Black History Month: Mark Weir discusses placing MMA on the map in the United Kingdom and his legacy in the sport

Black History Month
Source: Skysports

Black History Month: Mark Weir recalls the moment he placed MMA on the map in the United Kingdom, slaying Eugene Jackson with a KO strike barely 10 seconds into their UFC middleweight battle at the Brawl at the Hall.

“I remember going out there and thinking to myself, ‘I have to make a statement.’ I’ve been waiting for this for a long time, and I deserve it.’ I recall hearing the (cage) door close and thinking to myself, ‘Now is the time for me to show my skills.’

“I knew right immediately that I was going to throw the hook kick. That’s because I noticed his hands were raised. I didn’t want to use my hands since he was so strong, and I didn’t want him to hit me first, so I relied on my legs, which was the safest option.

“I expected it to knock him back and make him respect me, but I didn’t expect it to be like that.”

UFC 38 was a watershed moment for the West Country fighter. The man known as ‘The Wizard’ not only blazed a trail for Black British boxers, but he also gave young talent seeking to forge a career in the ring hope.

Weir had previously studied in judo and boxing before transitioning to taekwondo, where he earned his black belt in 1988.

It was during this time that Weir began to experience discrimination and prejudice in a sport that he excelled at more than anyone else.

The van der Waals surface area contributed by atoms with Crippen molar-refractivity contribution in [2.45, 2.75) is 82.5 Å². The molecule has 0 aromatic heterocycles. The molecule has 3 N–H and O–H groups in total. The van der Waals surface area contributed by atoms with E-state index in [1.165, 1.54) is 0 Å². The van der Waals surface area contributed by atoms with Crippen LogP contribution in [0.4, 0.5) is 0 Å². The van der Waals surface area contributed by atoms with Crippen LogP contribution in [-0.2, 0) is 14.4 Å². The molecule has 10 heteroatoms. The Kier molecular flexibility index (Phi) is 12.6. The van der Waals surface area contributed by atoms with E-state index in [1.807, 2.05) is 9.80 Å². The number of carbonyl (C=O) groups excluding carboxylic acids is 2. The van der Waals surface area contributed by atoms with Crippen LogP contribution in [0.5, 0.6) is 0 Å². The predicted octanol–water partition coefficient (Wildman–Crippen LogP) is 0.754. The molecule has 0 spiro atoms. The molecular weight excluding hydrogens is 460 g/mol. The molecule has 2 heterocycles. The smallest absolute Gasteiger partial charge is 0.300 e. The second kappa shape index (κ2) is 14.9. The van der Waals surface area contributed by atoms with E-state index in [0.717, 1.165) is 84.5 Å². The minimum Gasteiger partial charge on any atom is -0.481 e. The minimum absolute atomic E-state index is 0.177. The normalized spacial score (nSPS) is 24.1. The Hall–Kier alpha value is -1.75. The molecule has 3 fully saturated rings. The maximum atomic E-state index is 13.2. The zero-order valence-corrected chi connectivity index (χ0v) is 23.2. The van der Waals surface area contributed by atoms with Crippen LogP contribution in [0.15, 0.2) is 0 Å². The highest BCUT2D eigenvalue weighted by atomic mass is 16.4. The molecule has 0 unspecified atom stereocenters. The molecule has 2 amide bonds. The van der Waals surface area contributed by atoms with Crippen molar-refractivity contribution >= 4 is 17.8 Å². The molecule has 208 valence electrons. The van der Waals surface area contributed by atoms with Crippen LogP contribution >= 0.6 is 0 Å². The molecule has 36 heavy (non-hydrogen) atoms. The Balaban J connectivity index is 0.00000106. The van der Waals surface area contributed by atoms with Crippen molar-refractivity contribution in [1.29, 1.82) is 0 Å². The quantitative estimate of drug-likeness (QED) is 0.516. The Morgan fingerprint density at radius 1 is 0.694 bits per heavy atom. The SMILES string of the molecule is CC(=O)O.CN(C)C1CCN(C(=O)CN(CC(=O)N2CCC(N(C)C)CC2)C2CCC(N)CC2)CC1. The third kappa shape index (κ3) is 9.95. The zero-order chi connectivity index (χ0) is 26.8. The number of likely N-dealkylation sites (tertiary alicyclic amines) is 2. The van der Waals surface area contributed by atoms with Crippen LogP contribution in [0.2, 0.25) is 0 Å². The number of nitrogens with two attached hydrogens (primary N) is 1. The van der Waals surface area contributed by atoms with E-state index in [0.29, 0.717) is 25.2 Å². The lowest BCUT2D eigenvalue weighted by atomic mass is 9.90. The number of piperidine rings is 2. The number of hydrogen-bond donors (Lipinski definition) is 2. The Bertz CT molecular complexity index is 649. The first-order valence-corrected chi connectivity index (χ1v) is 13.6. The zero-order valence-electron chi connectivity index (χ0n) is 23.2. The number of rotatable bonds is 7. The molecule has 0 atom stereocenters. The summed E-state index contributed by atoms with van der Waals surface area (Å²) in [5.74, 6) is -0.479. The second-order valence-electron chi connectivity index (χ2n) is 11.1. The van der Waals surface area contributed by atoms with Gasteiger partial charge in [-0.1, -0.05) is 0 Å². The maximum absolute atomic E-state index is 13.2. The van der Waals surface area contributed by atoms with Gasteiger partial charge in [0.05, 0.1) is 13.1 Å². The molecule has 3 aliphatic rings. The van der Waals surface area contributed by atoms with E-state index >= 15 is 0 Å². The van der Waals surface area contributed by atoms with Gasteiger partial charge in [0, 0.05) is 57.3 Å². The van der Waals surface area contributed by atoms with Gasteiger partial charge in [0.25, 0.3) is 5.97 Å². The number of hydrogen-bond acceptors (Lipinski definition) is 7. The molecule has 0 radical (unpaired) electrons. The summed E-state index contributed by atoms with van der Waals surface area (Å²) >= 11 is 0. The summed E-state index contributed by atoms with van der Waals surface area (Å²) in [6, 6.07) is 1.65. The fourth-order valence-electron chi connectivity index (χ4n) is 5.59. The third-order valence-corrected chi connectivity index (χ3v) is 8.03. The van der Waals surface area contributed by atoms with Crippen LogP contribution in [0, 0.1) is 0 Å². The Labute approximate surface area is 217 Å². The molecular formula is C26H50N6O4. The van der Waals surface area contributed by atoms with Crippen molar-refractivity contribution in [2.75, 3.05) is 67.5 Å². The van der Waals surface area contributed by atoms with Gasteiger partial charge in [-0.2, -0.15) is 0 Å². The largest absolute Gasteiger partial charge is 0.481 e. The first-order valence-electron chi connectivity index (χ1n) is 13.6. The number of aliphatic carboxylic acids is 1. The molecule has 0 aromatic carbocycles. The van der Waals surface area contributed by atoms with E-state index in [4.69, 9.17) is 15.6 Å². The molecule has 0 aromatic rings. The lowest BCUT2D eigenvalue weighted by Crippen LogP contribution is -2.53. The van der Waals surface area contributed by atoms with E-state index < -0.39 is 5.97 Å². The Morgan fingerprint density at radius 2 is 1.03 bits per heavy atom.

He would go on to win two world titles and become the youngest boxer to ever win a world title, but memories of being neglected taint even Weir’s greatest victories.

“I’m 54 now, and I’ve had a lot of ups and downs,” Weir reflected. “Taekwondo was traditional in the sense that there was no money involved and you could choose who you wanted on your side.”

“I had to beat three elite champions in my weight class and basically prove to them that I was miles above them.” I had no issues with them, but the one time I had a problem was after I won the world title. I and Tommy Sewell were the first British athletes to win a world championship, but after we won again, they demoted me to the B-Team.

“People were stunned, and it was heartbreaking to see one of my closest friends, whose mother would show up and bring me sandwiches, get assigned to the A-Team.”

“I recall a man named Mike coming up and saying he was going to say something, but I told him ‘don’t, just leave it.'”

“It was a terrible situation to put him in, and it was a terrible situation to put me in because we had travelled the world together. I’m of the old school where you’d accept it.”

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